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Chicago SMSA Limited Partnership v. Illinois Department of Revenue

July 29, 1999



The opinion of the court was delivered by: Justice Wolfson

The taxpayers in this case are cellular telephone service providers. They pose a 1.4 million dollar question: do the words "exclude from active regulatory oversight" in one statute have the same meaning as "not regulated" in another? If they do, the taxpayers do not have to pay the invested capital tax assessed by the Illinois Department of Revenue.

We conclude the phrases in the two statutes were not intended to mean the same thing. For that and other reasons, we affirm the trial court's orders requiring the taxpayers to pay the Department of Revenue's assessments.


Chicago SMSA Limited Partnership, Cybertel Cellular Telephone Company, Illinois RSA 6 & 7, and Illinois SMSA Limited Partnership (collectively, taxpayers) are federally licensed cellular telephone service providers. Cellular telephones use radio waves to receive and transmit messages across small "switching sites" scattered throughout the service area. The cellular industry began modestly in the 1980s with 100,000 nationwide customers by 1984, but exploded in the 1990s with approximately 16 million nationwide customers by 1994. Unlike traditional land-based telephone service industry, the cellular industry is marked by robust competition among providers.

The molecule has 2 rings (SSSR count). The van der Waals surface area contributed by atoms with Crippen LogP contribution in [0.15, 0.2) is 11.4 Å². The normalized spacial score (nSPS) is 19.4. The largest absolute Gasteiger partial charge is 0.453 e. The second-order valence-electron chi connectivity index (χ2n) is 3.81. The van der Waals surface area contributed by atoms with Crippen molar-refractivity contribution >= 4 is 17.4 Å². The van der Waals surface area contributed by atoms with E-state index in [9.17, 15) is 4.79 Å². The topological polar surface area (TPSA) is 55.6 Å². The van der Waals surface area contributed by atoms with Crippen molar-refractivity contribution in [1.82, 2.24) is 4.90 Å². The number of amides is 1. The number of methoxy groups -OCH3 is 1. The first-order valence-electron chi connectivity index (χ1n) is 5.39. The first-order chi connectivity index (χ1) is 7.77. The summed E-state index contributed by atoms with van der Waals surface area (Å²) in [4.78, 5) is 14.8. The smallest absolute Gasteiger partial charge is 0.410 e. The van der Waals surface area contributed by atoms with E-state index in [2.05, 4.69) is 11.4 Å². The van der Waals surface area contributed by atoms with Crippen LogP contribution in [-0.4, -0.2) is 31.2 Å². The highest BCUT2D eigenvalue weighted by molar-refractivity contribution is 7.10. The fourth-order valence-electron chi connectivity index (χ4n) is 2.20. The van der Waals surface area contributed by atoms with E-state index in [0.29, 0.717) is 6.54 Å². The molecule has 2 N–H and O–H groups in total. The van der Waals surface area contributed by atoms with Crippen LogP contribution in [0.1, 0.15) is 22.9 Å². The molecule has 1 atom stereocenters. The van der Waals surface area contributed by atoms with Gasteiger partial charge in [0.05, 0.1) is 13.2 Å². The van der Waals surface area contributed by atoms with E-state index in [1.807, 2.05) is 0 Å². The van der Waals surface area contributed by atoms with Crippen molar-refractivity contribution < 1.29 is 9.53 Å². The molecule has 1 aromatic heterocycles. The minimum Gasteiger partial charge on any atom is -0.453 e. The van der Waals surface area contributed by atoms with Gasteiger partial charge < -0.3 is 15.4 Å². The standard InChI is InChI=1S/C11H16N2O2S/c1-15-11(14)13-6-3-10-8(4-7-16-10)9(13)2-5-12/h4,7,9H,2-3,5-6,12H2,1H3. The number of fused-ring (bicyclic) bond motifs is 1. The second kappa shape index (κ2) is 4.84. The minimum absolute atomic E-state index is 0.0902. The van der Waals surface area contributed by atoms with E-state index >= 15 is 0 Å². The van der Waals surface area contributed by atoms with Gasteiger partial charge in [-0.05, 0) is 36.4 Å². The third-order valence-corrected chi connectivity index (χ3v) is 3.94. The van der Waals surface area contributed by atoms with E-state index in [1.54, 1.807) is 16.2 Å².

In 1985, the Illinois General Assembly recognized this competition and responded by prohibiting the Illinois Commerce Commission (ICC) from restricting market entry of federally licensed cellular providers, and empowered the ICC to exclude such providers from "active regulatory oversight." 220 ILCS 5/13-203 (West 1996).